When you decide you need a website for your business, you may be surprised by the amount of planning that's involved. Most people think web design means deciding on the graphics and the look of the pages and then by some magic it would all happen. You'll be amazed at the depth of initial questioning required to find out exactly what your requirements are. You, likely, have no idea about the various aspects and the structure of the site and will find amazing the amount of work involved. Here is some of the information that may be requested of you by your web designer.
Before constructing a website there are many important questions to consider. You'll be asked who will be your potential audience. Who are your customers likely to be? Will they be children, businesses, home owners, sales people, parents or teenagers and so on?
You'll be asked, what the objective of my website is? Do you want to sell services on line or use it to market your business and get more leads for possible customers? Maybe your will want to use it as an online brochure to showcase products. Another possibility is to use the website to foster a community so that you are in contact with other like-minded people, with chat rooms, online discussion and being supported by advertising on the site.
One of the first questions you'll be asked is, ‘Do you want your website to be found by Google?’ If you do then there is a whole process of establishing the best keywords, which are vital if you want to be found in Google. Generally, most users only look at the top ten results so you will also want to promote your website to get on this page for your chosen keywords. By using a keyword research tool you can find the single most popular keyword for your industry.
Choosing a domain name is quite often a problem because every name you initially come up with will almost certainly have been taken. Domain names ending in .com are by far the most popular and internationally recognized; the snag is that it’s very popularity means that the majority of the shorter names have already been registered. So looking at names with endings such as .net; .co.uk or .info may provide you with the domain name you want. When choosing your domain name, it is vital to include one or more of your keywords if possible as this can apparently help with search engine rankings. So although the name of your business is the obvious choice for a domain name, it is not necessarily the only option.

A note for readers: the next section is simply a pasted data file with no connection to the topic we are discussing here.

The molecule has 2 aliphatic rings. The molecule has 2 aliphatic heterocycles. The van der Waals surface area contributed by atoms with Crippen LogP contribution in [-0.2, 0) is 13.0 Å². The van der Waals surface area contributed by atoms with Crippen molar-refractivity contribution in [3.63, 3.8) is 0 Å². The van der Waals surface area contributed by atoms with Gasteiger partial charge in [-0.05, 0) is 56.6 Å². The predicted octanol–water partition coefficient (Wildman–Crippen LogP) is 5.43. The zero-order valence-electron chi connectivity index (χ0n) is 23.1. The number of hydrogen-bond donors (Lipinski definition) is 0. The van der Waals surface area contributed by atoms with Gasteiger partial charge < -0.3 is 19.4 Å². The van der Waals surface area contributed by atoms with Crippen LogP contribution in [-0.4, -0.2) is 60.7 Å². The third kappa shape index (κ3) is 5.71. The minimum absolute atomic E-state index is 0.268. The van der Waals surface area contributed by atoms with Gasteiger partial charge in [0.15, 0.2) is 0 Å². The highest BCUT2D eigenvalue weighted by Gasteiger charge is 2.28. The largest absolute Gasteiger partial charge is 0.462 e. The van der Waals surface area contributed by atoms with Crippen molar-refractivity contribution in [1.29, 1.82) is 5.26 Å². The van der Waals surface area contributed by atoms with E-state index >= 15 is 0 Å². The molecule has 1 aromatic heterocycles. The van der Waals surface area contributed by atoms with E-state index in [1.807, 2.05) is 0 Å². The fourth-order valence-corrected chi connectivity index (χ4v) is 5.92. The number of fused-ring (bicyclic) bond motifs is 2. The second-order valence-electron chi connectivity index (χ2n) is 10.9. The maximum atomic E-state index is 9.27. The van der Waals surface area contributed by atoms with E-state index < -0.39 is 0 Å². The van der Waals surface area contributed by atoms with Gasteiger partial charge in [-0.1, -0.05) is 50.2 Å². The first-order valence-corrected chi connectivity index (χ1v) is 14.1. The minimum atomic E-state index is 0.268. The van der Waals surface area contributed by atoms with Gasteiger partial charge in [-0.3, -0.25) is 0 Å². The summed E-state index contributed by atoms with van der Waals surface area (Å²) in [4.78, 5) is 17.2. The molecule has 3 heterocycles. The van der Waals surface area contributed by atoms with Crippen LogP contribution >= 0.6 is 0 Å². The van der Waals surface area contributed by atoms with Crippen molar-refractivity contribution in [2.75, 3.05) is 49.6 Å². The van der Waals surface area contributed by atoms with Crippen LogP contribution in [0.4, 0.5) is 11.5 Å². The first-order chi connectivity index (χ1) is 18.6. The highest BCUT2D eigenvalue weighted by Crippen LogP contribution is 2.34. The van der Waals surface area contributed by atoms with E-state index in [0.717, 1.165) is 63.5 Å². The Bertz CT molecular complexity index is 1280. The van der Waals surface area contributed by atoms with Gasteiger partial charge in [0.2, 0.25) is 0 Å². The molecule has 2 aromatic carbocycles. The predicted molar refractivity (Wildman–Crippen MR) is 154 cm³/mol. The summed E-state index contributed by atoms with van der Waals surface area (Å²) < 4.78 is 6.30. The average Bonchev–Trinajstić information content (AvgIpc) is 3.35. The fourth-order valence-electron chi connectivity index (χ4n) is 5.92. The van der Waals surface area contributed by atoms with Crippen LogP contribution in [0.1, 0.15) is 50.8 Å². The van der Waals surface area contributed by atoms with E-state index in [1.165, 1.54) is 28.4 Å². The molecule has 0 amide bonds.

As with any project you must have a plan, the better the plan the better the project turns out. A site map for a web site is part of the road-map for the site. The importance of creating a site map is to get it clear in your mind of all the pages you will have on your website so you can prepare the content for each page and begin to design the flow through the website, such as when a user adds a product to their basket, then enters their delivery and billing address and makes the credit card payment in the correct order.
Finally we come to the design of your website. If you are setting up a website for yourself alone then you will probably have some idea of what you want to see on the site. But if, as so often happens, the website is for a large corporation there will be inputs from many people or departments and you can be sure that they will never all agree!
There are a number of ways to approach web design but ultimately you need to create a design brief for the designer to work from. Look at other websites and your competitor’s websites to find out what you like or dislike. The design brief should give reference to the logo, any existing brand guidelines or schemes and fonts and color schemes, and should also detail which pages of the website that the designer is being tasked with creating visuals for. The artwork should be finalized and agreed on by everybody before development of the site begins.
There are always some things that arise in any project which you suddenly realize you have forgotten, so no matter how well the web designer prepares and asks the right questions, there will always be a last minute change or addition. The main aim is to minimize the number of glitches that might arise because they aren’t calculated in and they could cause extra costs and delays on the date of the site going live.
Once your website is up and running, you might like to know how many people visit your website and from that number how many actually buy the products or place an inquiry. From these statistics you can work out the ratio of hits to sales and gradually make changes to improve the ratios. There are some reliable statistics packages such as Google Analytics or Web-Stat.com which allow you to collect and review website visitor data in near real time. All you need to do this is to have a small block of code inserted into each web page on your site.
Once the website is live there are lots of things you can do to market your product or service. The first step is to submit it to the search engines and at the same time write articles, and press releases. Getting links to the site from forums, blogs and other social networking spaces are other options. For more on this subject ask your designer about SEO.
Unless you are a computer buff, most people have no idea how much goes into designing and building a website and the systems that support the work you want it to do. Hopefully this will give you an understanding and insight into the whole process of website development from start to finish.